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Nanotech Lab 2008 - Mini Bling Gold the Synthesis and...

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Mini Bling: Gold the Synthesis and Analysis of Gold Nanoparticles Kyle J. Simonson Abstract Nanotechnology is the new “buzzword” of chemistry, for this relatively new field of study of tiny materials is virtually uncharted and its potential applications promise to change the world in a very large way; learning about this new field is vital for any student of chemistry. To observe how size and shape affects the color of nano-scale materials, the experiment used hydrogen tetrachoroaurate and sodium citrate to create a colloid of gold nanoparticles, and then various electrolytes were added to small samples of the colloid and observed. To study the colloid further, a UV-Vis Spectrum was taken of the sample and compared to a calculated value from NanoHUB. The results indicate that size and shape does have a sizeable impact on the color and properties of nanomaterials and that as the nanoparticle grows in size, so too does the color (to a higher wavelength). Introduction The word “Nano” actually comes from the word “dwarf” in Greek 1 and is 10 -9 m, or 1/1,000,000,000 meters. Recently, Nanotechnology has vaulted itself to the forefront of modern chemistry, with promises to affect our life on a very macroscopic scale. It has the potential to create new methods of fighting sickness by detecting sickness early, 6 more effectively and efficiently filter water, 1 and even make engines more energy efficient. 1 Referencing a nanoparticle usually means a particle that ranges from 1 to 100 nanometers in length because when objects are below 100 nanometers, they exhibit 1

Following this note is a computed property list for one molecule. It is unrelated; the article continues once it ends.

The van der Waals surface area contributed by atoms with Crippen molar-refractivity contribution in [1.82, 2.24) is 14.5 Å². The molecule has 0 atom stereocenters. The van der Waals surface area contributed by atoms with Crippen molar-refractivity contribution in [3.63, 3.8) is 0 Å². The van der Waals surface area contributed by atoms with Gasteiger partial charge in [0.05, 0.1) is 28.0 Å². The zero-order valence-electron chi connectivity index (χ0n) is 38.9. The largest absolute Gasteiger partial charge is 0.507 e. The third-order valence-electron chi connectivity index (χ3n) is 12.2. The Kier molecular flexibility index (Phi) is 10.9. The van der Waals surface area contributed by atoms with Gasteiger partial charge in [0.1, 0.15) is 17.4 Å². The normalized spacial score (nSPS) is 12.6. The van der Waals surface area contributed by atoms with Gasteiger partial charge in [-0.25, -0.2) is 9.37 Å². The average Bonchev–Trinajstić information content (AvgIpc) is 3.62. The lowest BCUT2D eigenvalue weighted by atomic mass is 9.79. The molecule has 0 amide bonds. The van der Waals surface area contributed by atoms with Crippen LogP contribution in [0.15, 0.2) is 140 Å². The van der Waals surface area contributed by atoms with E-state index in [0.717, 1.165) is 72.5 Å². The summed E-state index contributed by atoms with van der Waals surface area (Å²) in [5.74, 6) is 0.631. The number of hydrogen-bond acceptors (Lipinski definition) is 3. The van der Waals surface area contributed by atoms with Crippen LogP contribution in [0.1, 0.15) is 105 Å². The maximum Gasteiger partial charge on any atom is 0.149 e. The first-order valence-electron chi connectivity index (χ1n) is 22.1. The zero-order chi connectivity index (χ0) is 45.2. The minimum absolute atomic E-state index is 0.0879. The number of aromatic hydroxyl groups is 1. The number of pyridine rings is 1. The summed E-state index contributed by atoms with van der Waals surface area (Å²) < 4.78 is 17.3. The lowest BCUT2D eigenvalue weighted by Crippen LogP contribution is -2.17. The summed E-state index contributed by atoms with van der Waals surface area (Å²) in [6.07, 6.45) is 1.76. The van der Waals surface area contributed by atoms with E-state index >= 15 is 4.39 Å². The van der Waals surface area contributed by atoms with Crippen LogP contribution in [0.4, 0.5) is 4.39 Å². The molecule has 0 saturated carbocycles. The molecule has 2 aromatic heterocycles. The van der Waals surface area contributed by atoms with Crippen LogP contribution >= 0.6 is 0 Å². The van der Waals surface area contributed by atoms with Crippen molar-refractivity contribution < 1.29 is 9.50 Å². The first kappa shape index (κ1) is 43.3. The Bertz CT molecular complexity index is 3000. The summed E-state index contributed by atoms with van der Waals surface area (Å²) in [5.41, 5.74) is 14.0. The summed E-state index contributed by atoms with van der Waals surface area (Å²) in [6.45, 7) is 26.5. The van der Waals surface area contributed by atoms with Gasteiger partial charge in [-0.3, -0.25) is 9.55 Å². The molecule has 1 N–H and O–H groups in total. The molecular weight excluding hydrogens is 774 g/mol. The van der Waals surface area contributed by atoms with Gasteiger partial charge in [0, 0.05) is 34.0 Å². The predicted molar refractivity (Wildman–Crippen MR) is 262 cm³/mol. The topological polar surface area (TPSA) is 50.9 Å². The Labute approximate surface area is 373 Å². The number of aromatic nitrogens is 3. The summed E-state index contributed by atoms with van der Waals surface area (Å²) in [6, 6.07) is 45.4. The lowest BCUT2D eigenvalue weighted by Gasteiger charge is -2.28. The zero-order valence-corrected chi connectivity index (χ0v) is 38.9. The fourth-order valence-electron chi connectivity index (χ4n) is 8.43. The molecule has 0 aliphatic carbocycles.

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distinctive properties from their larger cousins. 2 It is because of these changes in character that they hold such promise: a whole new world of chemistry has yet to be explored. Nanotechnology dates back to ancient times. Metal workers used the effects of gold nano particles to produce spectacular lighting effects on their work. 1 The stained glass windows of Cathedrals and Churches built in the middle ages used gold and silver nano particles to create works of art. However, it was not until the last century that nano research has really begun in earnest. The invention of the scanning tunneling microscope in 1981 allowed users to see individual atoms, paving the way for truly nanoscopic observations. 1 A real breakthrough came in 1985, when scientists working at Rice University discovered what has since been coined the “buckeyball.” 1 The buckyball is essentially a carbon molecule shaped like a soccer ball, and the manipulation of this carbon “ball” may prove extremely beneficial to scientists in all fields. 4 Since the discovery of the buckeyball, enormous amounts of time and money have been poured into funding the field for further research.
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